How do you make sense of the very difficult things you’ve been through?

As you get older, you have to learn to live with your experiences, how to refocus and put them into context. Somebody asked me what’s more real to me: the life I have now, or the life I had as a boy soldier.

Actually, being a soldier is more real to me than this life because I never imagined that I would have what I have now.

Every now and then I shake my head and say ‘wow’ at the things I am doing and the places I am going. But what happened then… it happened. There’s no point trying to rationalize it, you just have to move on.

How can you expect young people to relate to what you’ve been through?

When you try to move it into a human context – what it means to lose somebody, what it means to not have something functioning in your life – young people can relate to it because they can imagine what it’s like. It makes them appreciate what they have and what it would feel like to lose it.

What it’s like to be a child who loses their mother, loses everything they have and then has to just wander around… a lot of young people will try to put themselves in that position. They can understand how fortunate some of us (and I include myself in this) are to have the lives we do.

Sometimes you can forget that. Whether it’s having hot water to take a shower or being able to have a future, to think ‘in five years I’m going to go to school’ or whatever.

There is a whole generation of young people who don’t have that opportunity because their whole lives have been reduced to whether they can live to see the next hour. They can’t think about a future.

Do you resent people around you now who have relatively privileged lives?

I was a bit angry at first, but I realize that what I needed to do was find a way to educate the people I came across about where I came from. People didn’t know about Sierra Leone, so if I met someone in the United States I would have to describe it in terms of Liberia, which they might understand.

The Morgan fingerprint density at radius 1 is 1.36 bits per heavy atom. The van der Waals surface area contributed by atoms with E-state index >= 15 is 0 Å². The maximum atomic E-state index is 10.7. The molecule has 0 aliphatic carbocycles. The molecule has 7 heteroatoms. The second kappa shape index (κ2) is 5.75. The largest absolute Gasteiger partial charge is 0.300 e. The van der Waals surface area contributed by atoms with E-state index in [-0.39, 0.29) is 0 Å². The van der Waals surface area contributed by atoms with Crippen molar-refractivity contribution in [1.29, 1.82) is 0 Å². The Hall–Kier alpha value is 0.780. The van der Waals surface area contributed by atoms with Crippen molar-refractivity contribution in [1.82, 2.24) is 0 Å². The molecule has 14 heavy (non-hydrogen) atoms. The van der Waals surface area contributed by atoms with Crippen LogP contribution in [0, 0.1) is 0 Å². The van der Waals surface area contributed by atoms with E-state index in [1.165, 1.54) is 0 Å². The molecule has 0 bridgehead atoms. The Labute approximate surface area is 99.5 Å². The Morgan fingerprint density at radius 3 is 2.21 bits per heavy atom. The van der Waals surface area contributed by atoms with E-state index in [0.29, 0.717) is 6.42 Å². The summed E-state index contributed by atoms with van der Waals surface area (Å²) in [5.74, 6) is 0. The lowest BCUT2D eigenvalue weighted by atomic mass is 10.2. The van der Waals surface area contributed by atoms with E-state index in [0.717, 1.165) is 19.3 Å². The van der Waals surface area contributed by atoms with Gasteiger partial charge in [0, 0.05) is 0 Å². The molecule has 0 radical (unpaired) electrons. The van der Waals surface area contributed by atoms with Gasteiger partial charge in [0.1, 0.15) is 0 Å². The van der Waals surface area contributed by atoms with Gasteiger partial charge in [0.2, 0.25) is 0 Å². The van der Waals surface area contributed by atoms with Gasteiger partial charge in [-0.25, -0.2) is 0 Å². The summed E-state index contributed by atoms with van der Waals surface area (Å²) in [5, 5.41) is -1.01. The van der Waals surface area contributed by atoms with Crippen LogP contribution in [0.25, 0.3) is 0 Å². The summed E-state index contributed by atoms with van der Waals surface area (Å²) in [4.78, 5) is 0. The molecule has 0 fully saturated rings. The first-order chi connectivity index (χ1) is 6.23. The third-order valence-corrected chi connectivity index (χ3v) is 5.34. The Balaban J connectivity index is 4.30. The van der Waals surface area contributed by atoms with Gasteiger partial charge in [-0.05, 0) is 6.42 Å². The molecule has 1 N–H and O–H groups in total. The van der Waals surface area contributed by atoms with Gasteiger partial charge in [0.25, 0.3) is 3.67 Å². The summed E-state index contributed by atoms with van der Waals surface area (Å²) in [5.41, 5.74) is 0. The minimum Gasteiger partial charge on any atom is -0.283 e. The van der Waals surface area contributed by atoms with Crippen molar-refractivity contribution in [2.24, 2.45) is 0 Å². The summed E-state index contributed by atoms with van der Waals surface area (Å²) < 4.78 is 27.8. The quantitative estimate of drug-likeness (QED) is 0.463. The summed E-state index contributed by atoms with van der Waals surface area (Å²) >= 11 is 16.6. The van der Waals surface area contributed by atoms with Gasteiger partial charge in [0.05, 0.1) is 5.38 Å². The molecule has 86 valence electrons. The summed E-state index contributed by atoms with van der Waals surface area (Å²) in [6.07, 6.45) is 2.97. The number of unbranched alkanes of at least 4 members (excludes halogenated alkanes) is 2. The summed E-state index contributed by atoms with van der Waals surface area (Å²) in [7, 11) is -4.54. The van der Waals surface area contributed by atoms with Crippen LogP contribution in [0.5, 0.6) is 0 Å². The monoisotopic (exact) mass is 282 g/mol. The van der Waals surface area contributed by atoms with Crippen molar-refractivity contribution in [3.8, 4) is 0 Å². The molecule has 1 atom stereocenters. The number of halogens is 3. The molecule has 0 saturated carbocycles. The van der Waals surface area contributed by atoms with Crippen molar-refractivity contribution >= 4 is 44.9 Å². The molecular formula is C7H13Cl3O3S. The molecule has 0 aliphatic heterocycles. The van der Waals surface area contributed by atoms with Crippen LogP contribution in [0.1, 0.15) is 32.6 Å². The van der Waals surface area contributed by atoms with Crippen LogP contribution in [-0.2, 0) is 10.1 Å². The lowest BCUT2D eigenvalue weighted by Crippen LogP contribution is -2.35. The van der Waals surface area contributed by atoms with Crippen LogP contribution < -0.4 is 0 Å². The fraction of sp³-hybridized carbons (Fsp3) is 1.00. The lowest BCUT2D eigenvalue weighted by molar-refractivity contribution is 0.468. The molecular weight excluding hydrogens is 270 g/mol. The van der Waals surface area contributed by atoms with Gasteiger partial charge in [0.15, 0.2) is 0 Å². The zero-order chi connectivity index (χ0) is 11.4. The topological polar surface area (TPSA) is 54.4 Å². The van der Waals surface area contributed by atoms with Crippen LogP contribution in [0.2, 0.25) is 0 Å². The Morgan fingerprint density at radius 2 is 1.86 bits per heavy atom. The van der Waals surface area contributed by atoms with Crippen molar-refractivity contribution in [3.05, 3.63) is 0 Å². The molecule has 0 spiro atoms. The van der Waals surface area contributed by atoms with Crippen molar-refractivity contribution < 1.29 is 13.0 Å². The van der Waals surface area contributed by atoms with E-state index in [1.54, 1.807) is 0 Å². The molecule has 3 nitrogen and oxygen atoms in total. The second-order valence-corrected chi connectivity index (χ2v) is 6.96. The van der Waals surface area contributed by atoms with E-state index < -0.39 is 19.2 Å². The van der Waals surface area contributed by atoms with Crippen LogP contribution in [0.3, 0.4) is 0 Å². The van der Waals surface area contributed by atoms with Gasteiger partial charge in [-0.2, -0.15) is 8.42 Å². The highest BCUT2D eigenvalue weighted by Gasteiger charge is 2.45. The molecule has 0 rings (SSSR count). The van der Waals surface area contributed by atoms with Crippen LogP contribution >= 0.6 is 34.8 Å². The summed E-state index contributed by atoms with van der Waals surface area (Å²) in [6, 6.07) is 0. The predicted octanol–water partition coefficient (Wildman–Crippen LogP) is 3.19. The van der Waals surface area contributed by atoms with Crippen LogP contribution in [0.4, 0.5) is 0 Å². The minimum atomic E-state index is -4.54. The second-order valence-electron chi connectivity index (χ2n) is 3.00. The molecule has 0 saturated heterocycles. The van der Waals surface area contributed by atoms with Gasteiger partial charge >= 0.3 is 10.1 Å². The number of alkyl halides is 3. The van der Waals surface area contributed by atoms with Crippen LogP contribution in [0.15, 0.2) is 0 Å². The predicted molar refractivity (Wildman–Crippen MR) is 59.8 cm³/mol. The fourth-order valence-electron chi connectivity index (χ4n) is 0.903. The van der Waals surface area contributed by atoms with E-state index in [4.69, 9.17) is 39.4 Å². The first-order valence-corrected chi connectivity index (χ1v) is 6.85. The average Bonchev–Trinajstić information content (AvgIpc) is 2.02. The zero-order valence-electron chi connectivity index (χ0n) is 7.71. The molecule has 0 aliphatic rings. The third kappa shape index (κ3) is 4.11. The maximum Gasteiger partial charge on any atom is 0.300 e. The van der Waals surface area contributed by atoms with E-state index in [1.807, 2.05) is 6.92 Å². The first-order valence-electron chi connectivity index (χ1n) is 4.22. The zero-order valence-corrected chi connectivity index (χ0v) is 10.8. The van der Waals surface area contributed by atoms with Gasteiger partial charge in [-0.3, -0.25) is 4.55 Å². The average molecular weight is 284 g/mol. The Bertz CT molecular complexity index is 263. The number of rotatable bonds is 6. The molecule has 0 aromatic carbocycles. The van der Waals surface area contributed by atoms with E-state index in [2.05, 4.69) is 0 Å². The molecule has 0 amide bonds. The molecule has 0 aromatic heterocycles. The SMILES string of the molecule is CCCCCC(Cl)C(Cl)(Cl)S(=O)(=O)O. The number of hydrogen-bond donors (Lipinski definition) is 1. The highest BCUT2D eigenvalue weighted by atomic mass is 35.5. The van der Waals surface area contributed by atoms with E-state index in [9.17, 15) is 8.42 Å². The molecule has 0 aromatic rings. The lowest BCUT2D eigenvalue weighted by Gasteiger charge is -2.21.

So my frustration turned into a desire to educate people. But my generation, with the internet, they are more savvy… they can find out about places quicker. There is still a tremendous need for people to understand the African continent and stop generalizing about it.

The mainstream media often say ‘it’s just one of those countries where those things happen’ but wars don’t just start out of nowhere. There’s serious planning that goes into it.

What was it like having people casting doubt on the veracity of your story?

First of all, if the book hadn’t been successful nobody would have questioned it. And the publishers don’t just print a book and put it out there – they fact-check it and they verify it.

If you publish an excerpt in the New York Times, like we did, the paper also fact-checks it. Of course, I never took pictures or made notes: I was a kid running from the war and I never thought I would write a book.